I’m currently teaching “Technologies of Text,” which enrolled to capacity. In many ways the course I’m teaching covers the same ground as the “Introduction to Digital Humanities” course I proposed. Nevertheless, the disciplinary focus of the revised proposal made the goals and content of the course more readily understandable to my colleagues and my students. If “digital humanities” is indeed a tactical term, then it follows that it should be deployed or reserved tactically. If your goal is incursion into a curriculum resistant to digital humanities methodologies, the best tactic might be to foreground the traditional disciplinarity of the course rhetorically while building new methodologies into the practice of the course.
To think more broadly for a moment: I would suggest that DH will only be a revolutionary interdisciplinary movement if its various practitioners bring to it the methods of distinct disciplines and take insights from it back to those disciplines. As Ted Underwood recently argued (against Stanley Fish’s New York Times provocations), “digital humanities is not a discipline or a coherent project. It’s a rubric under which a bunch of different projects have gathered—from new media studies to text mining to the open-access movement.” For Underwood, “what’s actually interesting and new about this moment” are its “new opportunities for collaboration both across disciplines and across the boundary between the conceptual work of academia and the infrastructure that supports and tacitly shapes it.” I heartily agree.
These collaborations will only change humanities fields, however, if they lead to scholarship that has a distinct impact within those fields. But that’s not always the (apparent? explicit?) goal of digital humanists, and many scholars outside of the big tent see DH, rightly or wrongly, as a separate entity: a roped-off area even within disciplinary conferences. For instance, I recently had a paper accepted to a conference in my literary and historical field. My talk will draw on my recent geospatial work, and is very much a “digital humanities” talk. The conference organizer included in her acceptance letter an odd apology. She noted that, while two of the papers in my panel were digital humanities papers, the other two were not. She hoped I would not mind presenting with two “non-digital” scholars. I assured her that I would look forward to the conversation.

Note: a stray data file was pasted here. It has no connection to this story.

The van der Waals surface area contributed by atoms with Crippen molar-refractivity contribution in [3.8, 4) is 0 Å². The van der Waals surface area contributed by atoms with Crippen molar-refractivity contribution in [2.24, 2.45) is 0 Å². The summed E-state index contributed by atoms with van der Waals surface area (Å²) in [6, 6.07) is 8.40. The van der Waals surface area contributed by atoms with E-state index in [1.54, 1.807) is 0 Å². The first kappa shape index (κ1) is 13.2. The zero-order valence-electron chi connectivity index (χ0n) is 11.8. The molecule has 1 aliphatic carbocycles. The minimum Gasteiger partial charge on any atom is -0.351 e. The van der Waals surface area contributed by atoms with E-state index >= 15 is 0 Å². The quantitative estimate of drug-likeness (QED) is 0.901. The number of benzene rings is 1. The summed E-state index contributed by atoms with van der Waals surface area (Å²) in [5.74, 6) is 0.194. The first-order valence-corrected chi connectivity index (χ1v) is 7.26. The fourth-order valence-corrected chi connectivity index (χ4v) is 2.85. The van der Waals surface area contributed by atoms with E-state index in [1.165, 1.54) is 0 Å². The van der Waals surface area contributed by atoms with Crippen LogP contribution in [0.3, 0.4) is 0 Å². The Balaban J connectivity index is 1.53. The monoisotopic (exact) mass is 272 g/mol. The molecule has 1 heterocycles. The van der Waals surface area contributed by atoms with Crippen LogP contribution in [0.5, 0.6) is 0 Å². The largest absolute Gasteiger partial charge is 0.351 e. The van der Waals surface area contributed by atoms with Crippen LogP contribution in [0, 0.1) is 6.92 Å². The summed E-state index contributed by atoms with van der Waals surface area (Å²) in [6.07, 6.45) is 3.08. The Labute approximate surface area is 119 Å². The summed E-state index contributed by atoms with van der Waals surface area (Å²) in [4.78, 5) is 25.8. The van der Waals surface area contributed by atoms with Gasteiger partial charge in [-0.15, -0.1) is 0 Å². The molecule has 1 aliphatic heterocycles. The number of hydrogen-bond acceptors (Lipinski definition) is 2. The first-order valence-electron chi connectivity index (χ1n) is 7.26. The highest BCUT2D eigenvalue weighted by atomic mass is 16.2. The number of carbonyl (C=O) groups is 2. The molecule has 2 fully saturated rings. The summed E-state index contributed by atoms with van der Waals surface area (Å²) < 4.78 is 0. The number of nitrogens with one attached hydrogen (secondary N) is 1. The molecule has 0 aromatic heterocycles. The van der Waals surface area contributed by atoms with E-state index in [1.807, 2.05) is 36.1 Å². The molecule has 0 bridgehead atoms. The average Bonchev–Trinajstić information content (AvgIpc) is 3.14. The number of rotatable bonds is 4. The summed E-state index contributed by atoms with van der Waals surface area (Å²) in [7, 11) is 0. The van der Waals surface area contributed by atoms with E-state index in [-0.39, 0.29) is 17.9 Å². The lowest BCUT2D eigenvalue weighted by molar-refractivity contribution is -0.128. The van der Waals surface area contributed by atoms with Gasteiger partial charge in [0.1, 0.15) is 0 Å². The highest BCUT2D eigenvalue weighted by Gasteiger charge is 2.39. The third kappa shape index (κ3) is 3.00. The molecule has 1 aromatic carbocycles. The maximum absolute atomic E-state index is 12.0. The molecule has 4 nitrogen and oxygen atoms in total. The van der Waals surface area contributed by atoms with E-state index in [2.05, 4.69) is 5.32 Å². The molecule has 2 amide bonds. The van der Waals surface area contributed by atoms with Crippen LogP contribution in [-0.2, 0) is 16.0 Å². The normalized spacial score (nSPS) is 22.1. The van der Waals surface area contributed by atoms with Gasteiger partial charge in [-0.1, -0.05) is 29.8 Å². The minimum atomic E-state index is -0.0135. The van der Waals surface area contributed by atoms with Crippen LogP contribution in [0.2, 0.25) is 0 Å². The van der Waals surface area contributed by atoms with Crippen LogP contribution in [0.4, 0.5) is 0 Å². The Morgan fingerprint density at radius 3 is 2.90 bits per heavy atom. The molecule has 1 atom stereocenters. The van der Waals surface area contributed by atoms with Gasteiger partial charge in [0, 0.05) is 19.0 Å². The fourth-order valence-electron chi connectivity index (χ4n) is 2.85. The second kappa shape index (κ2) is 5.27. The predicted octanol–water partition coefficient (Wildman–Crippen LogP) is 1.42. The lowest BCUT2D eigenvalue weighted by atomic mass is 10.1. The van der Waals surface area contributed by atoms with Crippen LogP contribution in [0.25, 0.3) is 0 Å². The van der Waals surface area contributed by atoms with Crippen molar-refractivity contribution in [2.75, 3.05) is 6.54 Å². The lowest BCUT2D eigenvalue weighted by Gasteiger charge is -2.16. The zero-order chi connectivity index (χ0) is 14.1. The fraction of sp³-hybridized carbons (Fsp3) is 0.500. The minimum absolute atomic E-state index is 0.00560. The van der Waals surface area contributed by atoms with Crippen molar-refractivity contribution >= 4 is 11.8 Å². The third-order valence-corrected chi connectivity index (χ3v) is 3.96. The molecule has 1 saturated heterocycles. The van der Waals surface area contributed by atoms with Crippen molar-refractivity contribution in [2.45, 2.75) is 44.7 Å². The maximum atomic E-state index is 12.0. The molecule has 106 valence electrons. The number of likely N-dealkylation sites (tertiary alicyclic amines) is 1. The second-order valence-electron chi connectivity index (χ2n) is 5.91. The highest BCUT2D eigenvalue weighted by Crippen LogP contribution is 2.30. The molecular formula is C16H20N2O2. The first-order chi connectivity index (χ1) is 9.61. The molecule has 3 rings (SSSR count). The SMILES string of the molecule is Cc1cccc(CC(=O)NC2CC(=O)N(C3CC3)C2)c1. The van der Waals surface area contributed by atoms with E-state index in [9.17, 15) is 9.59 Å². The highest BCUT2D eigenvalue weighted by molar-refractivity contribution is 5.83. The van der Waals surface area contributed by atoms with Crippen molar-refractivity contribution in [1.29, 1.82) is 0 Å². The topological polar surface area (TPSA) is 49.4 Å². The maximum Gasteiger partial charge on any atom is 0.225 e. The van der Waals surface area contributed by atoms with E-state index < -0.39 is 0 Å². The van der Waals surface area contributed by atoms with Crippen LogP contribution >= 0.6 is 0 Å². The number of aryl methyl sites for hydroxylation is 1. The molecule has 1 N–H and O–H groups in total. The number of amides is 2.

As digital humanities sessions multiply at conferences such as MLA and AHA, so too does the divide between the DH panels and everything else. At this year’s MLA I attended one non-DH panel, and was struck by how thoroughly different that session was from anything else I had experienced at the conference. That room—and, let’s face it, the vast majority of rooms in the Washington Convention Center—was entirely unaffected by the digital humanities revolution. I realize, of course, that the only MLA I have known in my career is remarkably changed from the MLA of very recent history. The Executive Director tweets. The new Director of Scholarly Communication is a ProfHacker. So the MLA is a DH-friendly place now, far removed from the hostile environment I have heard described by earlier generations of DHers. But for digital humanists to make a real incursion into the field of literary studies, we have to start presenting in non-DH panels. We have to invite non-digital scholars to present on largely DH panels. We have to start actively seeking out colleagues who don’t know what we do—perhaps even those who don’t like what we do. We have to talk with colleagues who don’t tweet.
Including those colleagues on our local curricular committees. At some institutions the digital humanities community can operate independently, perhaps with the flexibility of institutional or grant funding far and above what their more traditional humanities colleagues can hope for. As DH grows rapidly, however, the vast majority of its practitioners will work within institutional structures formed by traditional humanities categories. I don’t write this out of despair. As many of you know, I’m with Thoreau: “I do not propose to write an ode to dejection.” Instead, I want to suggest that these instituions offer a unique opportunity for DHers to emphasize the
interdisciplinarity of their work and open new conversations that will expand the “big tent” of digital humanities even further.